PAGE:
- Nitrogen Oxide – The sheer heat in the engine whilst it is running forces oxygen and nitrogen molecules to be compounded together, which in turn causes Nitrogen Oxide to be formed. This compound is also very bad for the environment, as it can pool at cloud level, until it falls to the earth as acid rain.
- Carbon Monoxide – this compound is also formed by the heat of the engine during operation. In this case, carbon monoxide is formed as a byproduct of gasoline being burnt in the engine. This gas is extremely dangerous and is poisonous to oxygen breathing mammals – including us humans.
How Does it Do it?
The clue is in the name of the device!
Basically, it uses “Catalysts” (the metals such as platinum) to “Convert” the dangerous compounds into less harmful ones. Essentially, the compounds react with the catalyst materials, changing their molecular makeup and converting them from one compound into another.
So for example, extremely harmful carbon monoxide, after it comes into contact with the catalyst, is changed into Carbon Dioxide. Nitrogen Oxide is split back into its original states so it can be expelled as simple nitrogen and oxygen whilst the Hydrocarbons are turned into Carbon Dioxide and water.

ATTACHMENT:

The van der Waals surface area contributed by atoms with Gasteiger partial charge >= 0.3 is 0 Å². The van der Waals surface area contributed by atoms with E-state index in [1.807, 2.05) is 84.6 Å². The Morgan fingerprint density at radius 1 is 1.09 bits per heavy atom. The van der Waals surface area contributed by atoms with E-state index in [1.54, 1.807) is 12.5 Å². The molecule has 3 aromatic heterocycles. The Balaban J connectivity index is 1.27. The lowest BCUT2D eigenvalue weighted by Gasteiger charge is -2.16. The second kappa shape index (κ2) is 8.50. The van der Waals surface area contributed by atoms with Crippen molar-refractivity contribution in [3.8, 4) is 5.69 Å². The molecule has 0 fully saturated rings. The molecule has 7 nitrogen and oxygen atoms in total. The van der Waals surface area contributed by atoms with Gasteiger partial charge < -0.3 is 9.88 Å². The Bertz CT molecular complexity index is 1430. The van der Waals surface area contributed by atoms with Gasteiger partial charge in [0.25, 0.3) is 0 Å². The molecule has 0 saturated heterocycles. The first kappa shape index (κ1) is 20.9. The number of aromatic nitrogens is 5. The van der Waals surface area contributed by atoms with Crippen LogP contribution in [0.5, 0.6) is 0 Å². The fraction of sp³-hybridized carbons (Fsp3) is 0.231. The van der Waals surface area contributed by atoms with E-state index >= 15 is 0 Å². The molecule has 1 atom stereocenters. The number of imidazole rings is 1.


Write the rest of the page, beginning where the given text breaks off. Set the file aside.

So whilst people still talk about the potential health effects of the chemicals found in emissions, without the catalytic convertor they would be far, far more dangerous.
What Are the Downsides?
The main downside to a converter is that by restricting the otherwise free flow of the exhaust gases, they can have a negative impact on the overall engine performance. In tests however, it’s been shown that an old fashioned converter, for example a model with ceramic beads, can lead to a performance reduction of only 3% – a modern, honeycomb style converter will only lower engine performance by closer to 1%.
The converter itself has a pretty long life span, but it doesn’t last forever. It needs sporadic servicing and checks that it is not becoming clogged or otherwise ineffective. A clogged converter will further affect performance, and an old one will be less efficient at catalyzing compounds as the catalyst itself ages.
Because of the high temperatures it operates at, the converter can be damaged by sudden temperature changes. For example, sudden immersion in water – such as driving through a pool or very deep puddle – can dramatically and instantly lower the temperature of the converter, causing the internal honeycomb structure to crack.
Many Petrolheads who want to squeeze every ounce of power from their cars will consider removing the Catalytic Converter. This is frankly a bad idea as:
1) it will barely have any effect at all on the engine performance, especially if you are using a modern model, and
2) it is illegal.
The converter performs a vital function protecting you and your passengers from breathing in extremely harmful compounds and it also helps to protect the wider environment from smog and acid rain.
It is therefore an essential piece of kit that should be just as looked after – and well serviced – as any other key component in your car.
Related Post: Symptoms of a Bad Catalytic Converter